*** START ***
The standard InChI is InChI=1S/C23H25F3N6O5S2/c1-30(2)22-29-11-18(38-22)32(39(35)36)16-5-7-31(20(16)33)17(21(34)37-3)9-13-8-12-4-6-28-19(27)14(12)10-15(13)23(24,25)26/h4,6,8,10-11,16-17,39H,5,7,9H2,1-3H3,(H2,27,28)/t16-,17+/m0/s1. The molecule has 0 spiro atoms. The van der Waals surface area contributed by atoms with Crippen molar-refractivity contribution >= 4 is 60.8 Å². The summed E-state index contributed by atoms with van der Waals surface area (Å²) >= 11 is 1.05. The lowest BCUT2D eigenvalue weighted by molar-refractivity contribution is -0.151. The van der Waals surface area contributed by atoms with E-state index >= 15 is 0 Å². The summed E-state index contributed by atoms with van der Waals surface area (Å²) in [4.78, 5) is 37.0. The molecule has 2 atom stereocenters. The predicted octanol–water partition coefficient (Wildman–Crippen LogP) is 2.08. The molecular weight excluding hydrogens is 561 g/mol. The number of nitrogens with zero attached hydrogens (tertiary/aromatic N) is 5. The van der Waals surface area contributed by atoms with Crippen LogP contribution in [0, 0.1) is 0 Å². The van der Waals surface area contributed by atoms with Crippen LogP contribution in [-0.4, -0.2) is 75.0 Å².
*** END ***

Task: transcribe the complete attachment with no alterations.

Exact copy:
The standard InChI is InChI=1S/C23H25F3N6O5S2/c1-30(2)22-29-11-18(38-22)32(39(35)36)16-5-7-31(20(16)33)17(21(34)37-3)9-13-8-12-4-6-28-19(27)14(12)10-15(13)23(24,25)26/h4,6,8,10-11,16-17,39H,5,7,9H2,1-3H3,(H2,27,28)/t16-,17+/m0/s1. The molecule has 0 spiro atoms. The van der Waals surface area contributed by atoms with Crippen molar-refractivity contribution >= 4 is 60.8 Å². The summed E-state index contributed by atoms with van der Waals surface area (Å²) >= 11 is 1.05. The lowest BCUT2D eigenvalue weighted by molar-refractivity contribution is -0.151. The van der Waals surface area contributed by atoms with E-state index >= 15 is 0 Å². The summed E-state index contributed by atoms with van der Waals surface area (Å²) in [4.78, 5) is 37.0. The molecule has 2 atom stereocenters. The predicted octanol–water partition coefficient (Wildman–Crippen LogP) is 2.08. The molecular weight excluding hydrogens is 561 g/mol. The number of nitrogens with zero attached hydrogens (tertiary/aromatic N) is 5. The van der Waals surface area contributed by atoms with Crippen LogP contribution in [0, 0.1) is 0 Å². The van der Waals surface area contributed by atoms with Crippen LogP contribution in [-0.4, -0.2) is 75.0 Å².